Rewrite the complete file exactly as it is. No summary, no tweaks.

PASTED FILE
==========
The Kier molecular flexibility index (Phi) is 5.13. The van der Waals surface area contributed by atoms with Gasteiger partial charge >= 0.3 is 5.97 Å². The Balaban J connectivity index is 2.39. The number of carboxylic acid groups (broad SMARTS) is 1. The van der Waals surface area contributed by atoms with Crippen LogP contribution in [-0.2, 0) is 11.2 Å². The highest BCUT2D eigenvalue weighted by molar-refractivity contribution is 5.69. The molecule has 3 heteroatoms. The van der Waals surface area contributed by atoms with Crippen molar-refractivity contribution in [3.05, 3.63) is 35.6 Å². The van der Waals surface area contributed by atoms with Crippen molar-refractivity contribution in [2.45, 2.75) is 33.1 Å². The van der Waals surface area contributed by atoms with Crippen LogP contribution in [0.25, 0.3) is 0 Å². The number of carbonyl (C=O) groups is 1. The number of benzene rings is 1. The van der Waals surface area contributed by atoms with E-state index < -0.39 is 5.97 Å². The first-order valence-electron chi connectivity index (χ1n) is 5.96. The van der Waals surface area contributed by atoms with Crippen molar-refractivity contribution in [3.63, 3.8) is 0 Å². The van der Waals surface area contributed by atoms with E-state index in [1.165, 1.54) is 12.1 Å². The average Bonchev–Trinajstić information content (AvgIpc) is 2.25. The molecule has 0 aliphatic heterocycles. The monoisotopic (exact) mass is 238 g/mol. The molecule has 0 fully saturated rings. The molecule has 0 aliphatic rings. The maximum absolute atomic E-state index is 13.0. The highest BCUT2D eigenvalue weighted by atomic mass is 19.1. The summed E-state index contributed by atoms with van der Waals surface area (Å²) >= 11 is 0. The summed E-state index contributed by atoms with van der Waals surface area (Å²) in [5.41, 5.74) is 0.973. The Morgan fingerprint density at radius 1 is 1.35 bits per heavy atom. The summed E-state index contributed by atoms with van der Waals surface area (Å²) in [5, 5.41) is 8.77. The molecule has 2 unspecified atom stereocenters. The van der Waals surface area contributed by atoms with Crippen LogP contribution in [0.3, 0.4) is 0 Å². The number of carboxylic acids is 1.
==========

The Kier molecular flexibility index (Phi) is 5.13. The van der Waals surface area contributed by atoms with Gasteiger partial charge >= 0.3 is 5.97 Å². The Balaban J connectivity index is 2.39. The number of carboxylic acid groups (broad SMARTS) is 1. The van der Waals surface area contributed by atoms with Crippen LogP contribution in [-0.2, 0) is 11.2 Å². The highest BCUT2D eigenvalue weighted by molar-refractivity contribution is 5.69. The molecule has 3 heteroatoms. The van der Waals surface area contributed by atoms with Crippen molar-refractivity contribution in [3.05, 3.63) is 35.6 Å². The van der Waals surface area contributed by atoms with Crippen molar-refractivity contribution in [2.45, 2.75) is 33.1 Å². The van der Waals surface area contributed by atoms with Crippen LogP contribution in [0.25, 0.3) is 0 Å². The number of carbonyl (C=O) groups is 1. The number of benzene rings is 1. The van der Waals surface area contributed by atoms with E-state index < -0.39 is 5.97 Å². The first-order valence-electron chi connectivity index (χ1n) is 5.96. The van der Waals surface area contributed by atoms with Crippen molar-refractivity contribution in [3.63, 3.8) is 0 Å². The van der Waals surface area contributed by atoms with E-state index in [1.165, 1.54) is 12.1 Å². The average Bonchev–Trinajstić information content (AvgIpc) is 2.25. The molecule has 0 aliphatic heterocycles. The monoisotopic (exact) mass is 238 g/mol. The molecule has 0 fully saturated rings. The molecule has 0 aliphatic rings. The maximum absolute atomic E-state index is 13.0. The highest BCUT2D eigenvalue weighted by atomic mass is 19.1. The summed E-state index contributed by atoms with van der Waals surface area (Å²) >= 11 is 0. The summed E-state index contributed by atoms with van der Waals surface area (Å²) in [5.41, 5.74) is 0.973. The Morgan fingerprint density at radius 1 is 1.35 bits per heavy atom. The summed E-state index contributed by atoms with van der Waals surface area (Å²) in [5, 5.41) is 8.77. The molecule has 2 unspecified atom stereocenters. The van der Waals surface area contributed by atoms with Crippen LogP contribution in [0.3, 0.4) is 0 Å². The number of carboxylic acids is 1.